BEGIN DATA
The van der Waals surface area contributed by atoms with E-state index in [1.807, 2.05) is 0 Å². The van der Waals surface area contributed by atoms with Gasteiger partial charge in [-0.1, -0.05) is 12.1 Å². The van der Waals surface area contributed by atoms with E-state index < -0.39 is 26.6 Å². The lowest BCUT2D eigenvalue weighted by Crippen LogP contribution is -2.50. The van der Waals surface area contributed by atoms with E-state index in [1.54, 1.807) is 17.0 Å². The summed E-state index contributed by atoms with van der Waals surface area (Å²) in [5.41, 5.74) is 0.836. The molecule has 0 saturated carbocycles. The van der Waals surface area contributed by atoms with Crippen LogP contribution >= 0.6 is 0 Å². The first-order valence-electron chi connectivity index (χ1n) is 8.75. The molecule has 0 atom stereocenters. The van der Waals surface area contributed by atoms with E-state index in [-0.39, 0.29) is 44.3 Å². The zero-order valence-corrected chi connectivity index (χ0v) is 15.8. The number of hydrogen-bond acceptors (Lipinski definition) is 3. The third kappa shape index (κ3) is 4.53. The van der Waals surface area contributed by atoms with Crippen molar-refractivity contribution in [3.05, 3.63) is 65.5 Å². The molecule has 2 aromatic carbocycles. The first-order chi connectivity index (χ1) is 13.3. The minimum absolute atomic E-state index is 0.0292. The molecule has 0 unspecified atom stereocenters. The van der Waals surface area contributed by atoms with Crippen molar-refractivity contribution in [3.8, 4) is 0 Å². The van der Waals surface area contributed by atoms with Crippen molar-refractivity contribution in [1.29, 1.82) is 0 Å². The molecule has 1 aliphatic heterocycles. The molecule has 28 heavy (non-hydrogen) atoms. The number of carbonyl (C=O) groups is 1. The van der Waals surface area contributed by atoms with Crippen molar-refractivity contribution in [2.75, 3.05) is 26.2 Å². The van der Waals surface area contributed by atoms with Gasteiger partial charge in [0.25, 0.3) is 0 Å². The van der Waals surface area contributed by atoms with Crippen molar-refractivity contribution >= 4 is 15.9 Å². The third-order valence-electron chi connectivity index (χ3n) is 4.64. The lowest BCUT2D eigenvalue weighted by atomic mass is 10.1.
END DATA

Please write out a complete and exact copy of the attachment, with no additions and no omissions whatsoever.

The van der Waals surface area contributed by atoms with E-state index in [1.807, 2.05) is 0 Å². The van der Waals surface area contributed by atoms with Gasteiger partial charge in [-0.1, -0.05) is 12.1 Å². The van der Waals surface area contributed by atoms with E-state index < -0.39 is 26.6 Å². The lowest BCUT2D eigenvalue weighted by Crippen LogP contribution is -2.50. The van der Waals surface area contributed by atoms with E-state index in [1.54, 1.807) is 17.0 Å². The summed E-state index contributed by atoms with van der Waals surface area (Å²) in [5.41, 5.74) is 0.836. The molecule has 0 saturated carbocycles. The van der Waals surface area contributed by atoms with Crippen LogP contribution >= 0.6 is 0 Å². The first-order valence-electron chi connectivity index (χ1n) is 8.75. The molecule has 0 atom stereocenters. The van der Waals surface area contributed by atoms with E-state index in [-0.39, 0.29) is 44.3 Å². The zero-order valence-corrected chi connectivity index (χ0v) is 15.8. The number of hydrogen-bond acceptors (Lipinski definition) is 3. The third kappa shape index (κ3) is 4.53. The van der Waals surface area contributed by atoms with Crippen molar-refractivity contribution in [3.05, 3.63) is 65.5 Å². The molecule has 2 aromatic carbocycles. The first-order chi connectivity index (χ1) is 13.3. The minimum absolute atomic E-state index is 0.0292. The molecule has 0 unspecified atom stereocenters. The van der Waals surface area contributed by atoms with Crippen molar-refractivity contribution in [3.8, 4) is 0 Å². The van der Waals surface area contributed by atoms with Crippen molar-refractivity contribution in [1.29, 1.82) is 0 Å². The molecule has 1 aliphatic heterocycles. The molecule has 28 heavy (non-hydrogen) atoms. The number of carbonyl (C=O) groups is 1. The van der Waals surface area contributed by atoms with Crippen molar-refractivity contribution in [2.75, 3.05) is 26.2 Å². The van der Waals surface area contributed by atoms with Gasteiger partial charge in [0.25, 0.3) is 0 Å². The van der Waals surface area contributed by atoms with Crippen molar-refractivity contribution >= 4 is 15.9 Å². The third-order valence-electron chi connectivity index (χ3n) is 4.64. The lowest BCUT2D eigenvalue weighted by atomic mass is 10.1.